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From "Jochen Kemnade (JIRA)" <>
Subject [jira] [Commented] (GROOVY-6655) GroovyClassLoader parallelLockMap memory leak on Java 7
Date Thu, 27 Jul 2017 08:38:01 GMT


Jochen Kemnade commented on GROOVY-6655:

Adding a custom class loader that "blocks" {{loadClass}} does not solve the issue completely,
you'd also have to do something about the script's {{MetaClass}}. When that is created, the
{{defineClass}} goes all the way through to the root loader and there, {{defineClass}} calls
{{loadClass}} again (via a native method). I really don't want to call reflection to the rescue
to fiddle around with the root loader's {{parallelLockMap}}, but I fear that it might be the
only "solution".

> GroovyClassLoader parallelLockMap memory leak on Java 7
> -------------------------------------------------------
>                 Key: GROOVY-6655
>                 URL:
>             Project: Groovy
>          Issue Type: Bug
>          Components: groovy-runtime
>    Affects Versions: 2.2.2
>         Environment: Java 7
>            Reporter: Henri Pihkala
>              Labels: classloader, java, leak, memory, metaprogramming
> Java 7 introduced parallel classloading. There is a map in {{java.lang.ClassLoader}}
called {{parallelLockMap}}. This map holds String keys for class names and the associated
Objects used to synchronize on for each class.
> Now, I found that dynamically parsing (perhaps also loading?) and unloading classes with
{{GroovyClassLoader}} leaves obsolete keys in this map. Any time {{java.lang.ClassLoader#loadClass(..)}}
is called, an entry is created for that class name if it does not exist. 
> In the default Java delegating classloader paradigm the delegate classloader is asked
for a class first, so a call to the root loader's {{java.lang.ClassLoader#loadClass(..)}}
is made for a whole lot of classes, including Groovy metaclasses, polluting the map with keys.
> !!
> The entries that remain in the map even after the class and associated metaclasses themselves
have been unloaded have the following two types of keys:
> {{"groovy.runtime.metaclass.MyDynamicallyLoadedClassNameMetaClass"}}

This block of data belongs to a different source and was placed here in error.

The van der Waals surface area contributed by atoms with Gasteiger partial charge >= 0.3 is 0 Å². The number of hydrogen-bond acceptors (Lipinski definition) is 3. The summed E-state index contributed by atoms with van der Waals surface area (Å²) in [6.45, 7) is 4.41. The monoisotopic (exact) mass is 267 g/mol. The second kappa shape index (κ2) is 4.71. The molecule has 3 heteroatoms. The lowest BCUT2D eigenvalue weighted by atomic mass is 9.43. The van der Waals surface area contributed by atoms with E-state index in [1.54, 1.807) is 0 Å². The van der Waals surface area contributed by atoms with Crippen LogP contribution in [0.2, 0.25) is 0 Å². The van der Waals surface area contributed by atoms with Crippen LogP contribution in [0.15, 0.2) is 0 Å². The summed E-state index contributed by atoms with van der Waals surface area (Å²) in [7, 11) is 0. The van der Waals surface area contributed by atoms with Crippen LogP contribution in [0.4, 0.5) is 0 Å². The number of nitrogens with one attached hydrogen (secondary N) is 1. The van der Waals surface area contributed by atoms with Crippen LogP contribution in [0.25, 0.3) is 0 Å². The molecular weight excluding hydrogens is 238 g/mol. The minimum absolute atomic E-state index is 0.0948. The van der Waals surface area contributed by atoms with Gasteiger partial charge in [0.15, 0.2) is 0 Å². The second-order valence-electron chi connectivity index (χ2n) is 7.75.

> {{"MyDynamicallyLoadedClassNameBeanInfo"}}
> A key for the class name itself, ie. {{MyDynamicallyLoadedClassName}}, does not appear
in the map. I am assuming it is never inserted there, but instead defined by {{GroovyClassLoader}}
without asking the parent first. But these metaclass keys *do* leak into the map, eventually
exhausting heap memory even if the classes themselves get nicely unloaded (from PermGen) when
the {{GroovyClassLoader}} is GC'ed.
> Here's a very simple test script that will eventually run out of memory (it does take
some time):
> {code:title=MemoryLeakTest.groovy}
>     String newClass = "class CLASSNAME {}"
>     while (true) {
>         GroovyClassLoader gcl = new GroovyClassLoader()
>         Class clazz = gcl.parseClass(newClass.replace("CLASSNAME", "NewClass"+System.nanoTime()))
>         clazz.newInstance()
>     }
> {code}
> Be sure to run JVM with
> {noformat}
> -XX:+CMSClassUnloadingEnabled -XX:+CMSPermGenSweepingEnabled
> {noformat}
> to make sure you run out of *heap* memory and not *PermGen* space.
> One fix for this would be to add a check to {{GroovyClassLoader}} that would prevent
it from delegating to the parent first if the class to be loaded is a metaclass of a class
loaded by that classloader. I am definitely no expert in this so you might come up with a
much better idea.
> This has been tested on Groovy 2.0.5 and 2.2.2 and I expect that it affects a lot of
versions running on Java 7.
> Sure, it doesn't leak memory at a very fast pace, only a {{ConcurrentHashMap}} entry
for each class loaded and unloaded. I can see how in many applications this is not a major
problem, but please consider for example a server that automatically checks students' programming
assignments or such. Please do change the issue priority if appropriate.
> !!

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